As Democratic candidates campaign across Iowa, make sure to ask them about their plans to win the judiciary back from conservative court-packing, one national advocacy group is urging Iowa caucus-goers.
Demand Justice, a progressive advocacy organization seeking to restore balance to the ideological leanings of the federal courts, organized a meeting with connected Iowans and former Sen. Tom Harkin on Friday.
The Issue Of Vacancies And Confirmations
Brian Fallon, the founder of Demand Justice, said the biggest problem facing Democrats is that Republicans have spent the last three years filling judicial vacancies — 146 so far — mostly with right-wing judges. Because of that, a Democratic president will have fewer opportunities to nominate judges, though some will retire or take senior-status in the future.
“We’re trying to raise the salience of this all-important issue because we’re dealing with the consequences of the 2016 election,” Fallon said. “You see it in terms of what the Senate is doing — they’re not legislating very much, they’re not passing very many bills. They’re doing one thing and that’s confirming judges.”
In the last two days before the start of their August recess, the Senate confirmed 12 new judges to district courts across the country, many of whom had questionable experience or right-wing interpretations of the law.
Because the judges have lifetime tenure and the ability to change or set precedents, their influence will last beyond Trump’s presidency.
Groups like Fallon’s are trying to raise the profile of this issue for those running for the White House and the Senate, because senators not only vote on nominees, they also have an influence over who gets nominated.
As an example, Fallon pointed to Harkin, who was well-known for recommending judges as a senator.
Harkin, who served in the Senate from 1985 to 2015, stressed the importance of this conversation.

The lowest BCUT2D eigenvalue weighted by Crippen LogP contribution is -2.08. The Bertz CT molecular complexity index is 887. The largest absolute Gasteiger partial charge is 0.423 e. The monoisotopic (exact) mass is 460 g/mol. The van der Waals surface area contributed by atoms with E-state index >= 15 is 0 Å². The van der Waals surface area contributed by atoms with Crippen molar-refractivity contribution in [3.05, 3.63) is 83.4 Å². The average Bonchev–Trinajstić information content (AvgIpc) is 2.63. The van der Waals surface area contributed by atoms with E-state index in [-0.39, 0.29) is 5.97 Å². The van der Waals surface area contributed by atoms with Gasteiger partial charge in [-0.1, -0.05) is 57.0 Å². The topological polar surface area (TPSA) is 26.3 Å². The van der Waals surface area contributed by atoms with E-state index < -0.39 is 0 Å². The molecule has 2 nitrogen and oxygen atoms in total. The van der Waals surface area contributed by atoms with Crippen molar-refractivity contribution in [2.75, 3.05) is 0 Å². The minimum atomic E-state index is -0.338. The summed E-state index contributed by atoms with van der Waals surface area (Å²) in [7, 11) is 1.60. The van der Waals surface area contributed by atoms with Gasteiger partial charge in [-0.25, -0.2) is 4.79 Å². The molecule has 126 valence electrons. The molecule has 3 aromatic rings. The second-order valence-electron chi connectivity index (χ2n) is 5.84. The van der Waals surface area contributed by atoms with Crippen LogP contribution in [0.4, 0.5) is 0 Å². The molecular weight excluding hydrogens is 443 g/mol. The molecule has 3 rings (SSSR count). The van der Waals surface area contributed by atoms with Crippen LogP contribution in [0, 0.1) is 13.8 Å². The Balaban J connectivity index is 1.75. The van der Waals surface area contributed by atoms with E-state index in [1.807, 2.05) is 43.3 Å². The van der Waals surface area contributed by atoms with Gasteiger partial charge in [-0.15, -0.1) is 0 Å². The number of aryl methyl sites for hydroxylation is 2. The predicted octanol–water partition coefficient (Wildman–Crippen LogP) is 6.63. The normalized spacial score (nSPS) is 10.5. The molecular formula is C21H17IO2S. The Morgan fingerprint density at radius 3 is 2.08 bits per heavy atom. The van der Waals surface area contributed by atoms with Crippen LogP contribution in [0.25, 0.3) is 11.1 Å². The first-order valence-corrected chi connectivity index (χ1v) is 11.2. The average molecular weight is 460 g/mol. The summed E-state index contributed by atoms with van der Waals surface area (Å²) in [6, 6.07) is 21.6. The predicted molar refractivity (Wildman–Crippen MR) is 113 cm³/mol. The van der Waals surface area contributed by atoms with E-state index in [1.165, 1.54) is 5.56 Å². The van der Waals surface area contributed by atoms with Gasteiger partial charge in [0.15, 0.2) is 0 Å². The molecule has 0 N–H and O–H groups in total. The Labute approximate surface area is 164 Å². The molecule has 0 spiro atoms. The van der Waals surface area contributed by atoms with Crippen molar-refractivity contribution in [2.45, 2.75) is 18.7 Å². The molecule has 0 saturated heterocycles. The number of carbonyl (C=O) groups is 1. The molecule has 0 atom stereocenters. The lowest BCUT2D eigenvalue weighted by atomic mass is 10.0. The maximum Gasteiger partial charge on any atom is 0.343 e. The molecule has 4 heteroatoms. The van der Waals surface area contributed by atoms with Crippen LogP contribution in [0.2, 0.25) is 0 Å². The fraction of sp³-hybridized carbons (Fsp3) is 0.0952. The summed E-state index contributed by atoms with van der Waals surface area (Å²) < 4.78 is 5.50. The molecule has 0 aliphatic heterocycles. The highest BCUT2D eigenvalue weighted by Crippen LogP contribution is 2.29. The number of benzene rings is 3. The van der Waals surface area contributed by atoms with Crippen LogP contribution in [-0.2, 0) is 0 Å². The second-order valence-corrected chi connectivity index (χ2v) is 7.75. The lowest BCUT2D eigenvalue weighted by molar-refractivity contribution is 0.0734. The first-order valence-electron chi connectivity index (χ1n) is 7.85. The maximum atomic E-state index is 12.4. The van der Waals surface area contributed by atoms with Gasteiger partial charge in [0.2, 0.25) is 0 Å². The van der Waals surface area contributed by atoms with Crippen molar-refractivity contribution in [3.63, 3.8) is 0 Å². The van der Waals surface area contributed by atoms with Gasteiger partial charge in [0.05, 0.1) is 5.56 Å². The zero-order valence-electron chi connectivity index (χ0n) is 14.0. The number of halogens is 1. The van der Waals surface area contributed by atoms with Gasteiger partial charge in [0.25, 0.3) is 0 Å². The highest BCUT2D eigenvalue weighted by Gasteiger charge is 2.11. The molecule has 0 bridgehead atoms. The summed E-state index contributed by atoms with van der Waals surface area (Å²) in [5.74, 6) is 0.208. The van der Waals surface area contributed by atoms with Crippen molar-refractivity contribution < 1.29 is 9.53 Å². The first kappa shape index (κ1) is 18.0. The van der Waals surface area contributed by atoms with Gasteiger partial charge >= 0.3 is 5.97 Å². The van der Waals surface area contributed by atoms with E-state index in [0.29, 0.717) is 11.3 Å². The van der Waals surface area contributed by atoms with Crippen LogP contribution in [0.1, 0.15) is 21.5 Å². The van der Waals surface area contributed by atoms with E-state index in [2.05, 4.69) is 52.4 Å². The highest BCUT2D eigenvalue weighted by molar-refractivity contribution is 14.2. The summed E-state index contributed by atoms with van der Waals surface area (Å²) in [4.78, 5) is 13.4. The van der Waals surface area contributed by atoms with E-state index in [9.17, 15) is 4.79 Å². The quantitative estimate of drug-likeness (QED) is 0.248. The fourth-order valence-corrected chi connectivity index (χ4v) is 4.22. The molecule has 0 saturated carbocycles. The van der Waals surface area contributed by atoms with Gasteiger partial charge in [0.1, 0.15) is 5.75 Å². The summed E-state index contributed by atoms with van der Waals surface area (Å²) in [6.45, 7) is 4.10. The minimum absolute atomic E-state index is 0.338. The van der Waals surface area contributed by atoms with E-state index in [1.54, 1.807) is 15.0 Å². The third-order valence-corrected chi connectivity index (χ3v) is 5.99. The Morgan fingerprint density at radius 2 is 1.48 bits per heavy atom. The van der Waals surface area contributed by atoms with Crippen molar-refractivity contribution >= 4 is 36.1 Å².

“Now we’ve got to come back and impress upon our candidates that this shouldn’t be a throwaway issue, not just some ‘oh well, I’ll get to it later,’” Harkin said. “It oughta be front and center.”
The Types Of Appointees To Consider
Harkin said the candidates should talk about the types of lawyers or judges they would appoint to the federal bench while they’re still on the trail.
“We want people who have had experience as people’s lawyer,” Harkin said. “Not just corporate lawyers, not someone who’s in the Washington, D.C. circle.”
Demand Justice recently made that point, too. In a piece in the Atlantic, Fallon and Demand Justice co-founder Christopher Kang called for appointing more lawyers who have experience in areas like civil rights or labor or who served as public defenders.
One of these people is Jane Kelly, an Eighth Circuit Court of Appeals judge from Cedar Rapids. Harkin supported her nomination to the Eighth Circuit and advocated for her to be chosen as President Barack Obama’s nominee for the Supreme Court in 2016.
Kelly has also been mentioned by Demand Justice as a potential Supreme Court pick.
“We have to let young people who are in law school and just getting out of law school know that they don’t have to become a corporate lawyer if they want to be a judge,” Harkin said. “They can be an environmental lawyer, they can be a labor lawyer, they can be a public defender, they can be a legal services lawyer, and that is a pathway to being a judge.”
Fallon said Demand Justice has seen movement in people caring about the courts and how political they’ve gotten, particularly after the explosive hearing for Brett Kavanaugh, who now serves on the Supreme Court.
Because of that, and because of how important the issue is, Fallon said he wants the presidential candidates to talk more about the judges they would look to appoint.
Republicans have long paid attention to the judiciary system, and while Democrats are late to the party, Fallon said now is the time to change that, and to do it with judges who will champion everyday Americans.
“What we’re seeing today is a federal bench that is stock-full of people that represented corporate interests throughout their career,” Fallon said. “We need to prioritize people that come to the law with a different vantage point.”
by Nikoel Hytrek